October 7, 2020

International Baccalaureate: Top Skills for Top Marks


Aiming for 40-45 IB Points? Here are three top skills you need to refine.

As we enter the new academic year, first and second year IB students across 158 countries once again begin to feel the pressures and expectations returning back to the classroom, along with the ambitions to achieve top marks.

This article outlines three key skills that hard working IB students should focus on as they work towards the high 40s:

  1. Become Best Friends with your Syllabus
  2. Know your Time (Management)
  3. Study with a Purpose

Become Best Friends with your Syllabus

  • If you’ve not already found your syllabus and saved/printed it off. FIND IT NOW! The syllabus is your roadmap to 45 points: it explicitly outlines all required concepts and to what depth understanding is required.

    • Once you’ve created your own study notes for each syllabus topic (you heard that right, your OWN notes), highlight the relevant syllabus concepts you’ve studied so you can return to revision later knowing you’ve hit the points you need to learn.
    • When answering past paper questions, find the relevant syllabus statements as an answer guide.
    • Use the correct syllabus!

Know Your Time (Management)

Balancing six subjects plus additional activities (CAS, ToK, EE) is no easy task. Use every hour of your work day in a productive way:

  • Create your own weekly plan and personal deadlines. In some cases, work will take longer than expected. That’s okay! Be flexible but realistic with yourself!
  • Find out deadlines for assessed coursework and begin working on them early. Aim to submit drafts before your teacher’s deadline. After all, different subject teachers may not be aware of your other deadlines. By preparing in advance, you can minimise stress if you end up with multiple deadlines over a short period.
  • Listen to your body: during lower energy periods, work on tasks that require minimal energy, such as arranging your notes, planning your next day, listing requirements for a piece of work or working on formatting issues. This allows you to use “alert time” on more energy intensive work. Just remember to look after your body! You can’t work at your best if you’re not at your best.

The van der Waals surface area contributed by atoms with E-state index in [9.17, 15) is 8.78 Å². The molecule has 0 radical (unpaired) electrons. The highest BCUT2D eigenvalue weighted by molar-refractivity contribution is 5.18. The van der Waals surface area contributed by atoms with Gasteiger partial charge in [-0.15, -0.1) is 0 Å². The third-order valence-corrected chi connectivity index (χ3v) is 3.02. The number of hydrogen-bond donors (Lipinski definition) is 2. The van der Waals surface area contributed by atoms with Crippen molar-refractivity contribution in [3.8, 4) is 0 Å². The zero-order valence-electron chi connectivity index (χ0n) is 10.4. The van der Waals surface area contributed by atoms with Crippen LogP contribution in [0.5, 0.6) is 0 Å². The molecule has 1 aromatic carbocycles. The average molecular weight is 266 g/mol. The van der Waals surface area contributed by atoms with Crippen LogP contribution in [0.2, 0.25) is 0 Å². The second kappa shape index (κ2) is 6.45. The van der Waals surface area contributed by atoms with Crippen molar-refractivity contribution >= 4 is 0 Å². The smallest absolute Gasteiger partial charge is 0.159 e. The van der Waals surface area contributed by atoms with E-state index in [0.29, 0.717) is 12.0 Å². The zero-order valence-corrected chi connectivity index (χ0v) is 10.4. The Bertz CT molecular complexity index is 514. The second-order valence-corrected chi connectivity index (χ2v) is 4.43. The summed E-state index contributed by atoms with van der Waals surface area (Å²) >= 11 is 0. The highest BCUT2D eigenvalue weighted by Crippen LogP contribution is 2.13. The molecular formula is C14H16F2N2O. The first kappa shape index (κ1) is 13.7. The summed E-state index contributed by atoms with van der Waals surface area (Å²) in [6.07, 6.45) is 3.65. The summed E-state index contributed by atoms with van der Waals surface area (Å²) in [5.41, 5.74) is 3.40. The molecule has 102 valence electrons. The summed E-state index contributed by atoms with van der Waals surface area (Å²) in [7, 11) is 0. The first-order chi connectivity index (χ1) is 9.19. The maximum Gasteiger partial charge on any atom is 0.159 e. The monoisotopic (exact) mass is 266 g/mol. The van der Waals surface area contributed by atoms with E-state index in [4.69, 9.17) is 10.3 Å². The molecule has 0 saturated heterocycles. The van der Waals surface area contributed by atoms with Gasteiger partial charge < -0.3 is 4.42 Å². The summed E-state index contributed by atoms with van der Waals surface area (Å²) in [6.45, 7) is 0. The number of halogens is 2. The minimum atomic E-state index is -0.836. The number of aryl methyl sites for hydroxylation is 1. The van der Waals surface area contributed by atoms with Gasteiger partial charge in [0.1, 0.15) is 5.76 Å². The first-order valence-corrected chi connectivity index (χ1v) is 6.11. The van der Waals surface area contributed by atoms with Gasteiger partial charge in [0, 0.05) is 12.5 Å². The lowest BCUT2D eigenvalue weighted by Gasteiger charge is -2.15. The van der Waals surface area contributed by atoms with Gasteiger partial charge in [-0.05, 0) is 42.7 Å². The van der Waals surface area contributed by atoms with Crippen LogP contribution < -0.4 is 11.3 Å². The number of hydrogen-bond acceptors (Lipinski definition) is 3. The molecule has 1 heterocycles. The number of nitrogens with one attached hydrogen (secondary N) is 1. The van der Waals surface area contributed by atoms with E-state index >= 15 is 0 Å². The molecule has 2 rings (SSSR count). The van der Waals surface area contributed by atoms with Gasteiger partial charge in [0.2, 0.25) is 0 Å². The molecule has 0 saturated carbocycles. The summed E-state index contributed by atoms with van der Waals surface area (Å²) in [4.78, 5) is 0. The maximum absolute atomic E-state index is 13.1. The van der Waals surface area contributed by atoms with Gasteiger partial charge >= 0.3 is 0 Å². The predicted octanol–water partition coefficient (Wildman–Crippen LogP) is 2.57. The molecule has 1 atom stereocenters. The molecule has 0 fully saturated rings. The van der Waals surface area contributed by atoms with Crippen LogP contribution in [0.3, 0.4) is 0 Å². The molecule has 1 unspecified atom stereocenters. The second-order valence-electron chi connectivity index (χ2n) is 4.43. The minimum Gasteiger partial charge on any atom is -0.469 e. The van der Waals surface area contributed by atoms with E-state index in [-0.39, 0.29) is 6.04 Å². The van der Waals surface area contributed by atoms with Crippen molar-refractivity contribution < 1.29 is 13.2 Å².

Study with a Purpose

  • It’s vital that the time you spend writing up notes or drafting essays for submission actually count towards what the IB requires of you.:

    • Find an assessment checklist for each assessed piece from your teacher or online. These checklists ensure that every assessed word counts towards your  mark.
    • Plan your work so you know what you need to achieve each study period. This could be split by chapter or task. It’s immensely satisfying to tick off completed work!

    In this way, you can keep your notes well organised, hit every syllabus point, and you have fuller confidence that your work clearly demonstrates why you deserve top marks.

    According to Benjamin Franklin,  “An investment in knowledge pays the best interest” and rightly so. Your investment in IB is the time you spend in active study, at the opportunity cost of spending time in other activities (for example: socialising excessively), while the interest paid are your university offers, placement acceptances and the opportunities open long after graduating the IB diploma.

    The hard work and sacrifices are worth it in the end. By working to hone these three skills, no doubt will your chances of a perfect score increase.

    Good luck!